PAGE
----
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Tourgeman v. Nelson & Kennard

UNITED STATES DISTRICT COURT SOUTHERN DISTRICT OF CALIFORNIA


October 18, 2010

DAVID TOURGEMAN, PLAINTIFF,
v.
NELSON & KENNARD; DELL FINANCIAL SERVICES, L.P.; CIT FINANCIAL USA, INC.; ET AL., DEFENDANT.

The opinion of the court was delivered by: Honorable Janis L. Sammartino United States District Judge

ORDER: OVERRULING OBJECTION COLLINS FINANCIAL SERVICES, INC.; (Doc. No. 121)

Presently before the Court is Defendants Collins Financial Services, Inc. and Nelson & Kennard's objection to Magistrate Judge Stormes's Order regarding attorney fees. (Doc. No. 121 (Objection).) Also before the Court is Plaintiff's response to this objection. (Doc. No. 122 (Response).) For the reasons stated below, Defendants' objections are OVERRULED.

Because it is a discretionary decision regarding a non-dispositive pretrial matter, this Court reviews Magistrate Judge Stormes's order pursuant to 28 U.S.C. § 636(b)(1)(A) using a "clearly erroneous or contrary to law" standard. See also Hoar v. Sara Lee Corp., 900 F.2d 522, 525 (2d Cir. 1990) ("Matters concerning discovery generally are considered 'nondispositive' of the litigation."); FDIC v. Fidelity & Deposit Co. of Md., 196 F.R.D. 375, 378 (S.D. Cal. 2000). "The 'clearly erroneous' standard applies to factual findings and discretionary decisions made in connection with non-dispositive pretrial discovery matters." Fidelity, 196 F.R.D. at 378. "Clearly erroneous" review is "significantly deferential, requiring 'a definite and firm conviction that a mistake has been committed.'" Concrete Pipe & Prods. v. Constr. Laborers Pension Trust, 508 U.S. 602, 623 (1993). On the other hand, "contrary to law" review "permits independent review of purely legal determinations by the magistrate judge." Fidelity, 196 F.R.D. at 378 (citing, inter alia, Computer Econs., Inc. v. Gartner Group, Inc., 50 F. Supp. 2d 980, 983 (S.D. Cal. 1999)).

Having reviewed Defendants' objection and Judge Stormes's Order, the Court must OVERRULE Defendants' objection. Relying on Camacho v. Bridgeport Financial, Inc., 523 F.3d 973, 980 (9th Cir. 2008), Defendants contend that Judge Stormes's ruling was clearly erroneous because Plaintiff submitted insufficient evidence in support of his request for attorneys' fees. (See Objection 1--8.) Plaintiff contends that Camacho is inapposite. (Response 3.)

Plaintiff is correct. The Camacho court reviewed an attorney's fees award under 15 U.S.C. § 1692k(a)(3), the Fair Debt Collection Practices Act's fee-shifting provision. 523 F.3d at 978. Contrary to Defendants' assertion, Camacho does not stand for the proposition that a party requesting sanctions under Federal Rule of Civil Procedure 37(a)(5) must establish the reasonableness of attorney's fees with evidence in addition to the requesting party's counsel's declaration. (See Objection 2 ("Tourgeman... submitted no evidence, beyond his own attorneys' declarations, about the reasonable rate charged in this district for FDCPA actions....").) In fact, persuasive case law suggests that the requesting party's counsel's declaration suffices to establish the reasonableness of an attorney's fees request under Federal Rule of Civil Procedure 37(a)(5). See, e.g., Malone v. Nuber, 2010 WL 503089, at *3 (W.D. Wash. Feb. 8, 2010) ("Within twenty days of the date of this order [awarding reasonable attorney's fees under Federal Rule of Civil Procedure 37(a)(5)],... counsel should file a declaration setting forth those fees with supporting billing records."); Callan v. Christian Audigier, Inc., 263 F.R.D. 564, 566 (C.D. Cal. 2009) ("The plaintiff's request [for reasonable attorney's fees under Federal Rule of Civil Procedure 37(a)(5)(B)] is supported by the declaration of his attorney..., who sets forth both a reasonable number of hours spent responding to defendants' motion, 4.3 hours, as well as the reasonable hourly rate of $295.00 per hour.").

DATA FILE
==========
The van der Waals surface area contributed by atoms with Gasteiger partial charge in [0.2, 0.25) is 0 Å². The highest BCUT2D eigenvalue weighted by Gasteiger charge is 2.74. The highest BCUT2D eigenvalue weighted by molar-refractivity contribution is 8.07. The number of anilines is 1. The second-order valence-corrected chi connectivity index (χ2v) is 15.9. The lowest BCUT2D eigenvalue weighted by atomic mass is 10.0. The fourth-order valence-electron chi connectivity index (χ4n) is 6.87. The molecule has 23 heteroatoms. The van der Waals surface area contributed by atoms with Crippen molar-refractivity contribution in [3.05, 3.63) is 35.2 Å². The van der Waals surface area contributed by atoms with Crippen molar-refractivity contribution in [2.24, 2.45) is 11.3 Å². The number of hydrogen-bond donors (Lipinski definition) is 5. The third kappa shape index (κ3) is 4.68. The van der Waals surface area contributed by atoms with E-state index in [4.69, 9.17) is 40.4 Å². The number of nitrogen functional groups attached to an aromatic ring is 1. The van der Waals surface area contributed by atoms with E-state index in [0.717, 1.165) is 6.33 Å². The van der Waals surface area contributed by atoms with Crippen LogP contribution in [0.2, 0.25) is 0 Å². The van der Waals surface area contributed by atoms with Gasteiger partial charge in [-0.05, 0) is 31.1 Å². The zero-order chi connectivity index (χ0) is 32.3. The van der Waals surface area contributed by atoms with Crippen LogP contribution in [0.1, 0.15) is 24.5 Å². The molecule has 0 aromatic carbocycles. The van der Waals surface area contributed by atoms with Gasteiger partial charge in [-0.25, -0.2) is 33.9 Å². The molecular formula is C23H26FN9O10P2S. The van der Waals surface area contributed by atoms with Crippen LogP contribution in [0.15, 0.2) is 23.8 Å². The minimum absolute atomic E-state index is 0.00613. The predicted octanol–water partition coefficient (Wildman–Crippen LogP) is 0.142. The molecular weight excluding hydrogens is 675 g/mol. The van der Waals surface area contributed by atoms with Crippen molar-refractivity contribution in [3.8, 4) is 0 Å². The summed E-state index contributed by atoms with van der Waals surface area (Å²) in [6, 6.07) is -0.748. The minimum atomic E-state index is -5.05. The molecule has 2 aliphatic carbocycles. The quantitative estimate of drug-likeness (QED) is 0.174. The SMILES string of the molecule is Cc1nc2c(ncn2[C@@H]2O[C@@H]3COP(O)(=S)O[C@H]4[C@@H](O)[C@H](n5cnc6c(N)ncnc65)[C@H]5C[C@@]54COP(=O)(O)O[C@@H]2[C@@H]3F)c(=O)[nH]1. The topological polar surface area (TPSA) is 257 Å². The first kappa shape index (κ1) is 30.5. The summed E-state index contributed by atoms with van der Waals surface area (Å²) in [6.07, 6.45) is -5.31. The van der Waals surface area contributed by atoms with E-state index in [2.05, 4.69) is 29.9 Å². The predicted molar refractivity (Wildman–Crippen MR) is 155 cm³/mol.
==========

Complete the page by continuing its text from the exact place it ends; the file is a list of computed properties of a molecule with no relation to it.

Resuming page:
Based on declarations submitted by counsel, Judge Stormes analyzed "whether the rates and hours cited by Plaintiff's counsel [in support of his motion for attorney's fees] [were] reasonable."

(Doc. No. 120 at 3.) Judge Stormes concluded that two of Plaintiff's attorneys' hourly billing rates were reasonable, and she reduced the hourly rate of a third attorney.

The Magistrate Judge's ruling was not clearly erroneous or contrary to law. Judge Stormes supported her reasoning, and the Court agrees that Plaintiff's attorneys' hourly rates are reasonable based on their experience levels and backgrounds. Given that Defendants' objection is without merit, it is OVERRULED.

Plaintiff also requests that the Court refer this matter back to Judge Stormes so that she can award attorneys' fees incurred in responding to Plaintiff's objection. In light of the fact that Defendants relied entirely on factually inapposite case law in support of their objection, the Court finds plausible Plaintiff's contention that Defendants' "frivolous objections are merely another attempt to delay discovery...." (Response 4.) Accordingly, the Court REFERS this matter to Judge Stormes so that she can award attorneys' fees incurred in connection with Plaintiff's response.

IT IS SO ORDERED.

20101018

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